Without being damaged by the medication change you have no case. It is only of academic interest whether one of the doctors fell below the standard of care. I suggest you find a doctor you trust ad stick with that person.
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The first doctor may very well have been negligent. However unless that negligence did in FACT cause you an injury this is not a viable claim. The law does not recognize what might have happened but what did happen. From your description, it does not appear that you suffered any permanent harm by what might be the doctor's error.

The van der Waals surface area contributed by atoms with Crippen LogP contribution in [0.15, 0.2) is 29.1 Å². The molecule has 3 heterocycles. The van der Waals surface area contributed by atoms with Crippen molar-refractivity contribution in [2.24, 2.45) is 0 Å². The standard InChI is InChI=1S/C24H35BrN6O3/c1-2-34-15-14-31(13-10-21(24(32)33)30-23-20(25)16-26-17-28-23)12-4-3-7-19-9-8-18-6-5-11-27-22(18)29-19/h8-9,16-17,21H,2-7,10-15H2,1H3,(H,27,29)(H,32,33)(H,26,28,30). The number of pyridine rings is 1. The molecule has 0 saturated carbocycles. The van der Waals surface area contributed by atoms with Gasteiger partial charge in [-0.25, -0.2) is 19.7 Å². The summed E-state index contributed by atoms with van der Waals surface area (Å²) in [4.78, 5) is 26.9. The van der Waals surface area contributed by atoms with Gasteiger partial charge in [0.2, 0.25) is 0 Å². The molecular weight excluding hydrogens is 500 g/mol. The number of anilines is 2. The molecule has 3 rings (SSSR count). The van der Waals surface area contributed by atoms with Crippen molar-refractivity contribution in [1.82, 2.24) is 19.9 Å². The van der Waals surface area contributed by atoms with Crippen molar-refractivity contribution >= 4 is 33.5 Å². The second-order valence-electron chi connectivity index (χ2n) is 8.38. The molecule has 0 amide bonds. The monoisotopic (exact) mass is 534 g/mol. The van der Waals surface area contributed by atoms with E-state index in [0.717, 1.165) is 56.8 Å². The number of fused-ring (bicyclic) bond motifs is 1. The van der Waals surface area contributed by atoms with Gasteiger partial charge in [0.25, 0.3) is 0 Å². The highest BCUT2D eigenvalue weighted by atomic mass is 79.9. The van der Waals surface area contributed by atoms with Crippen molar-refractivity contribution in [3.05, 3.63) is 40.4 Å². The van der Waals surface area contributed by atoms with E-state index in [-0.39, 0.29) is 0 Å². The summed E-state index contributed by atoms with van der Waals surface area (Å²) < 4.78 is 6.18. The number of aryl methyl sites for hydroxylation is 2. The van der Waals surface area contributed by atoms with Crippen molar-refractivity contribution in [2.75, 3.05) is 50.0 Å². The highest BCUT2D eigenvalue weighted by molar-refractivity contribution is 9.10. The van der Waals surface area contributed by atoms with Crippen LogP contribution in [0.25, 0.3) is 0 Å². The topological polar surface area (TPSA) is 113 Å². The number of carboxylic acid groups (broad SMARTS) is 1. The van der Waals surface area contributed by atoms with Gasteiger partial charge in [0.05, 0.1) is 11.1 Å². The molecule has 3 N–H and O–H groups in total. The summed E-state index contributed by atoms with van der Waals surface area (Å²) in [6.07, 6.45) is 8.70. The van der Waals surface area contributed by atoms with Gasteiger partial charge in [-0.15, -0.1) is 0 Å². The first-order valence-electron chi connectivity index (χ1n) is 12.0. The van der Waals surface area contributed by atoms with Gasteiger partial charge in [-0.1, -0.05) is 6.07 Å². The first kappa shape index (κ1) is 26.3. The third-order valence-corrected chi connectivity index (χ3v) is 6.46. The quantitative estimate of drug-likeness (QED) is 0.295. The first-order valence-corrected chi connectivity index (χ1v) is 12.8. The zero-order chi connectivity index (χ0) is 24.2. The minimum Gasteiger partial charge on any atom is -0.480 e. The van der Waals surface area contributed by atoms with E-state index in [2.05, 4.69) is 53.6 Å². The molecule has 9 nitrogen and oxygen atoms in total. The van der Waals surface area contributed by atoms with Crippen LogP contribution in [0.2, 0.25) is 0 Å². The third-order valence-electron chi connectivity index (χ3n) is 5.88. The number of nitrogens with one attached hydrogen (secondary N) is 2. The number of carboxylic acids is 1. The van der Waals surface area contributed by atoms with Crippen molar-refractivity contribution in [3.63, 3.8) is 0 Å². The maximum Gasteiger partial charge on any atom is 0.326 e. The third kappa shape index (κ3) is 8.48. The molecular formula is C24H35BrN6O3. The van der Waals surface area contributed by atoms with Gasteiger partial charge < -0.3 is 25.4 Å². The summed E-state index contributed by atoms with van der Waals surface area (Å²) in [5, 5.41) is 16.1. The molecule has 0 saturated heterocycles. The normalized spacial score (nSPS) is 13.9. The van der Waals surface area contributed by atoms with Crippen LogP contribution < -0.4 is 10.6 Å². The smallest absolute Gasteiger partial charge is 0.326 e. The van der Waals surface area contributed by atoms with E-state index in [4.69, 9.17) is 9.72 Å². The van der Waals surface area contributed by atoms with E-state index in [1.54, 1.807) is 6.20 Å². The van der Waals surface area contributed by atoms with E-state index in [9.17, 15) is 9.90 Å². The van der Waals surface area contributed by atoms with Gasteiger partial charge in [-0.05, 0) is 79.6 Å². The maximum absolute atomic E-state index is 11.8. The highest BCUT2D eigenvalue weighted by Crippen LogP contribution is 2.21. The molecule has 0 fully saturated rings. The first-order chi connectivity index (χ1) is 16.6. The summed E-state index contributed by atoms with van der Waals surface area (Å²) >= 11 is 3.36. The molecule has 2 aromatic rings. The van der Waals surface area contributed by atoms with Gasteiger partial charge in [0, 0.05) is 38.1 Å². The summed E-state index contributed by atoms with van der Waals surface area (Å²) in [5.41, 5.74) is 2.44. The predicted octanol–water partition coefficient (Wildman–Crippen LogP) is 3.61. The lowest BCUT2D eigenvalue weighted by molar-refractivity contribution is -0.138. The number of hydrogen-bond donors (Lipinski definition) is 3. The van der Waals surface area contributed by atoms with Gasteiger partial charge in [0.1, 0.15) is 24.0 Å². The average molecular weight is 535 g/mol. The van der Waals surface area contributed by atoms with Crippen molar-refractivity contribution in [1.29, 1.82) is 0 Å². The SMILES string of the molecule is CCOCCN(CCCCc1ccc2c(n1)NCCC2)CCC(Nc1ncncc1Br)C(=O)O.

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You do not say what, if any, injury you think that you sustained from the failure to properly medicate you. It sounds like it caused a temporary spike in your levels only. Accordingly, even assuming malpractice, there is no viable claim to be made.
The other responses to your question are on point. It all comes down to whether there was an actual, tangible, injury. If you did not suffer an injury, there is nothing to gain by filing suit. Your doctor may in fact have been negligent, but it's ultimately only one factor to a viable medical malpractice claim.
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